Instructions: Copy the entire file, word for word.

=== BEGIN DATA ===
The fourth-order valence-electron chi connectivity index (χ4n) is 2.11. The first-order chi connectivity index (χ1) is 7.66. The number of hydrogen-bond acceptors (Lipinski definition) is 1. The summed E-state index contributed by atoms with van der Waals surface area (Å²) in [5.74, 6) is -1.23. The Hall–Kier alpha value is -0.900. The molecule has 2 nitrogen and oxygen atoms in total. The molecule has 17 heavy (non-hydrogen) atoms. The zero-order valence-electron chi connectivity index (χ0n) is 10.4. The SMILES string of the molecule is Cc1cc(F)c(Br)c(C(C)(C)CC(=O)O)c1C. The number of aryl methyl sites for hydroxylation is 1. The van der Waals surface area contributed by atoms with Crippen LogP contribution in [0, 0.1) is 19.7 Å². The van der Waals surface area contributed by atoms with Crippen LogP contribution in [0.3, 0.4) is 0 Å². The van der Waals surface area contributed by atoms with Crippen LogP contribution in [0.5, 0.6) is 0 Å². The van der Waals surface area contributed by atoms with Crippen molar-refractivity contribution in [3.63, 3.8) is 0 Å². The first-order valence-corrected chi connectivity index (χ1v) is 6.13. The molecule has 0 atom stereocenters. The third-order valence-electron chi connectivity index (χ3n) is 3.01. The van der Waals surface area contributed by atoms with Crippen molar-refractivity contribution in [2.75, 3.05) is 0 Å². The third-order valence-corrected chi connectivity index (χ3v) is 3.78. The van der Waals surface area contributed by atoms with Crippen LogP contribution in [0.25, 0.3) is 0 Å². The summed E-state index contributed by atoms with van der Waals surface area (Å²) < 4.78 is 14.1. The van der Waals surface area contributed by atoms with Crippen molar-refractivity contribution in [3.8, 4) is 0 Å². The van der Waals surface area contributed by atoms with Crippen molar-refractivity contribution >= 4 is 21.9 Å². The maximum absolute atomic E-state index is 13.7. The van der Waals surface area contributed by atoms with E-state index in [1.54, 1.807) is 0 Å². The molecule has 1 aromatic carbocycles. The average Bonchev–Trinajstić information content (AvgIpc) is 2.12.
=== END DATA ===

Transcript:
The fourth-order valence-electron chi connectivity index (χ4n) is 2.11. The first-order chi connectivity index (χ1) is 7.66. The number of hydrogen-bond acceptors (Lipinski definition) is 1. The summed E-state index contributed by atoms with van der Waals surface area (Å²) in [5.74, 6) is -1.23. The Hall–Kier alpha value is -0.900. The molecule has 2 nitrogen and oxygen atoms in total. The molecule has 17 heavy (non-hydrogen) atoms. The zero-order valence-electron chi connectivity index (χ0n) is 10.4. The SMILES string of the molecule is Cc1cc(F)c(Br)c(C(C)(C)CC(=O)O)c1C. The number of aryl methyl sites for hydroxylation is 1. The van der Waals surface area contributed by atoms with Crippen LogP contribution in [0, 0.1) is 19.7 Å². The van der Waals surface area contributed by atoms with Crippen LogP contribution in [0.3, 0.4) is 0 Å². The van der Waals surface area contributed by atoms with Crippen LogP contribution in [0.5, 0.6) is 0 Å². The van der Waals surface area contributed by atoms with Crippen molar-refractivity contribution in [3.63, 3.8) is 0 Å². The first-order valence-corrected chi connectivity index (χ1v) is 6.13. The molecule has 0 atom stereocenters. The third-order valence-electron chi connectivity index (χ3n) is 3.01. The van der Waals surface area contributed by atoms with Crippen molar-refractivity contribution in [2.75, 3.05) is 0 Å². The third-order valence-corrected chi connectivity index (χ3v) is 3.78. The van der Waals surface area contributed by atoms with Crippen LogP contribution in [0.25, 0.3) is 0 Å². The summed E-state index contributed by atoms with van der Waals surface area (Å²) < 4.78 is 14.1. The van der Waals surface area contributed by atoms with Crippen molar-refractivity contribution in [3.8, 4) is 0 Å². The van der Waals surface area contributed by atoms with Crippen molar-refractivity contribution >= 4 is 21.9 Å². The maximum absolute atomic E-state index is 13.7. The van der Waals surface area contributed by atoms with E-state index in [1.54, 1.807) is 0 Å². The molecule has 1 aromatic carbocycles. The average Bonchev–Trinajstić information content (AvgIpc) is 2.12.